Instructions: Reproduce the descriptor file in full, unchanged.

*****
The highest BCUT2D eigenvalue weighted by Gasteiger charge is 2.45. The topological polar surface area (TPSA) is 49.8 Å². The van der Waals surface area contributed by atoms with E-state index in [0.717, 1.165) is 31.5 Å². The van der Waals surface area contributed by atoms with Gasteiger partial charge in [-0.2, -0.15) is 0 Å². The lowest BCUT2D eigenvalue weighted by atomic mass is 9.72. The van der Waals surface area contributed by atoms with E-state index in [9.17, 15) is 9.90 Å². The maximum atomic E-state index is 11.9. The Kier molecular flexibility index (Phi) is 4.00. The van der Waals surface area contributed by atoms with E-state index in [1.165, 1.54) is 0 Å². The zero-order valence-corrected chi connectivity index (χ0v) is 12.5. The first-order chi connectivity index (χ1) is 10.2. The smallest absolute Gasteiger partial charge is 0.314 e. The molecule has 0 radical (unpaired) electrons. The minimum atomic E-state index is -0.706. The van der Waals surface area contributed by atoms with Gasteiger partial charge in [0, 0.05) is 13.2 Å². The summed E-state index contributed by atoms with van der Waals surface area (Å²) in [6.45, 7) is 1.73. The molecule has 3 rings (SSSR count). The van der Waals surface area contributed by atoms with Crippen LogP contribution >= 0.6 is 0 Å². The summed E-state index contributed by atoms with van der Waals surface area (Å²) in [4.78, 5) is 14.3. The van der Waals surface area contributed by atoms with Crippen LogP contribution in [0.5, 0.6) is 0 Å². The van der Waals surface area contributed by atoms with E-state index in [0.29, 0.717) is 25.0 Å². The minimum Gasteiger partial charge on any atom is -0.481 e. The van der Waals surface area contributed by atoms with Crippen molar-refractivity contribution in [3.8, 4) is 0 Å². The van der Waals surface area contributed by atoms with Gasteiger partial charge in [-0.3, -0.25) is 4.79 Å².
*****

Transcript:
The highest BCUT2D eigenvalue weighted by Gasteiger charge is 2.45. The topological polar surface area (TPSA) is 49.8 Å². The van der Waals surface area contributed by atoms with E-state index in [0.717, 1.165) is 31.5 Å². The van der Waals surface area contributed by atoms with Gasteiger partial charge in [-0.2, -0.15) is 0 Å². The lowest BCUT2D eigenvalue weighted by atomic mass is 9.72. The van der Waals surface area contributed by atoms with E-state index in [9.17, 15) is 9.90 Å². The maximum atomic E-state index is 11.9. The Kier molecular flexibility index (Phi) is 4.00. The van der Waals surface area contributed by atoms with E-state index in [1.165, 1.54) is 0 Å². The zero-order valence-corrected chi connectivity index (χ0v) is 12.5. The first-order chi connectivity index (χ1) is 10.2. The smallest absolute Gasteiger partial charge is 0.314 e. The molecule has 0 radical (unpaired) electrons. The minimum atomic E-state index is -0.706. The van der Waals surface area contributed by atoms with Gasteiger partial charge in [0, 0.05) is 13.2 Å². The summed E-state index contributed by atoms with van der Waals surface area (Å²) in [6.45, 7) is 1.73. The molecule has 3 rings (SSSR count). The van der Waals surface area contributed by atoms with Crippen LogP contribution >= 0.6 is 0 Å². The summed E-state index contributed by atoms with van der Waals surface area (Å²) in [4.78, 5) is 14.3. The van der Waals surface area contributed by atoms with Crippen LogP contribution in [0.5, 0.6) is 0 Å². The van der Waals surface area contributed by atoms with E-state index in [0.29, 0.717) is 25.0 Å². The minimum Gasteiger partial charge on any atom is -0.481 e. The van der Waals surface area contributed by atoms with Crippen molar-refractivity contribution in [3.8, 4) is 0 Å². The van der Waals surface area contributed by atoms with Gasteiger partial charge in [-0.3, -0.25) is 4.79 Å².